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March 1, 2019
Vol. 76
No. 6

One to Grow On / Leading from "Why"

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The concept of leadership is complex and difficult to capture. We tend to think of leaders, including instructional leaders, as those who have made their way up the "food chain" of professional status. And yet, I suspect all of us have known teachers who were far more influential in shaping conversations about classroom practice than, for example, a principal or curriculum coordinator. I've thought and read about leadership a great deal over the years and have observed (and worked with) leaders who were transformative—and ones who fall at the other end of that continuum. Status and title don't really define leadership. And we're wise never to confuse leadership and management.
While there is no single correct definition of what it means to lead, there are perspectives on instructional leadership that are worthy of careful consideration. We live in challenging and disquieting times. Our schools are victims of those tensions. They are also contributors to the tensions because they too often perpetuate the status quo and thus lack the vibrancy and relevance necessary to be generative for students and their teachers. We need leaders who, like Janus (the god of endings, beginnings, and passages), have the skill to guide us through needed transitions—not merely the skills to "manage" the status quo.

Leading Instructional Transitions

Leadership implies a goal. Leadership for transition to a markedly better place requires a goal that helps those with whom the leader works achieve better outcomes than those they currently achieve (Kruse, 2013). That seems logical enough. "I'll help us do better!"
Unfortunately, however, leaders often frame "doing better" in terms of what we should do next. We should adopt a technology focus, or we should purchase the scripted reading program that promises achievement gains, or we should focus on student behavior, or we should group students by ability or achievement so we can teach them more conveniently.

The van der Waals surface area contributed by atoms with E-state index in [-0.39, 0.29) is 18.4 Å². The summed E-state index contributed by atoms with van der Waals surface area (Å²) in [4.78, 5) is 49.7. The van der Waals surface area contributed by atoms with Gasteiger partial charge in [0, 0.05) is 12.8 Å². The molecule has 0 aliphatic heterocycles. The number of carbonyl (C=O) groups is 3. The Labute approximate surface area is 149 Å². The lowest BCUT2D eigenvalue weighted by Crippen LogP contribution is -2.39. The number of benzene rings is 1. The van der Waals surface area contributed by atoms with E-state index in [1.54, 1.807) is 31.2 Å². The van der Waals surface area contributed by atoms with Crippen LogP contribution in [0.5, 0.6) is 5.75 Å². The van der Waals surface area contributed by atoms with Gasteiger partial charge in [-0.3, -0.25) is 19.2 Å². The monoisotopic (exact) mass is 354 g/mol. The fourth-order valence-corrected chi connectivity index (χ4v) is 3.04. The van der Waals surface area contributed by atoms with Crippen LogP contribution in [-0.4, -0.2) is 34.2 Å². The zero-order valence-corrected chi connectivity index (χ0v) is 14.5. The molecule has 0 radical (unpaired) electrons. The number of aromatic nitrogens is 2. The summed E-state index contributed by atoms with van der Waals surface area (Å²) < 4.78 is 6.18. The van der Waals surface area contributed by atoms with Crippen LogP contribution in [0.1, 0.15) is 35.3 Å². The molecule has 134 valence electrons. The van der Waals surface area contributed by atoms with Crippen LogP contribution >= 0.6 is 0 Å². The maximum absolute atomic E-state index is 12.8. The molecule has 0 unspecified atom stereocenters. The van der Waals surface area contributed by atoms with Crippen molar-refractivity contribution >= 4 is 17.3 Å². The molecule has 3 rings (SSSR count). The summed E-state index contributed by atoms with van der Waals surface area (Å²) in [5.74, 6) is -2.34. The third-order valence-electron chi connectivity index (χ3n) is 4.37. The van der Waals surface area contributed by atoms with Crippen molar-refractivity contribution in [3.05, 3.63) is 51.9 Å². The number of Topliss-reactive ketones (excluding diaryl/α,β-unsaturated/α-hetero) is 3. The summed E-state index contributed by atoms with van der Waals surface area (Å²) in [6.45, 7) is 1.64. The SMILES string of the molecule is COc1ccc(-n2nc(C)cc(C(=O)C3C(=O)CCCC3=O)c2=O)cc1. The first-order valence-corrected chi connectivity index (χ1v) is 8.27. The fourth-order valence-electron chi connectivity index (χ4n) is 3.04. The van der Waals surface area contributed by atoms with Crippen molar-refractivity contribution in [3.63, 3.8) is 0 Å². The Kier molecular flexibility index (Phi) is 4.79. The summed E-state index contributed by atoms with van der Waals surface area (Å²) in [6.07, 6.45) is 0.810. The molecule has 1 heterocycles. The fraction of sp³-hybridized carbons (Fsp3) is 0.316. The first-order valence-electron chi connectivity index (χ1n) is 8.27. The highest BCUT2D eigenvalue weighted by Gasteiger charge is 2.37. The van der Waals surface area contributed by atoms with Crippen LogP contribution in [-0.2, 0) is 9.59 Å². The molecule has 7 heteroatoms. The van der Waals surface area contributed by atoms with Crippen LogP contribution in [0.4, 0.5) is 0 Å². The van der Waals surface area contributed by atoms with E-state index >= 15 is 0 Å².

Tinged as these suggestions are with discouragement or cynicism, they are "what" responses. There are, of course, more positive versions of what we might do to garner a better outcome—begin school an hour later for adolescents, create makerspaces, or establish a community service program. These, too, are what responses.
Whether positive or negative, however, Simon Sinek (2009), a leading voice in transformational leadership, advises us that the what conversation should come later in our thinking, rather than initially. Highly successful organizations differ from less successful ones, he says, in a clear and identifiable way. Organizations that change both the world around them and the world within them in significant and positive ways don't start the conversation with what. Rather, they always start with why. Why do we exist? Why do we matter? Why should we change? Why would people care to follow us? Why do we keep getting up to come to work in the morning?
A powerful vision—a compelling mission—inspires people to work beside leaders, to risk inevitable failures, to become their best selves in service of something greater than what they now serve. Leading from why becomes a reliable GPS that points to worthy and transformational whats and ultimately hows. We are in dire need of why-focused instructional leaders.

Some Possible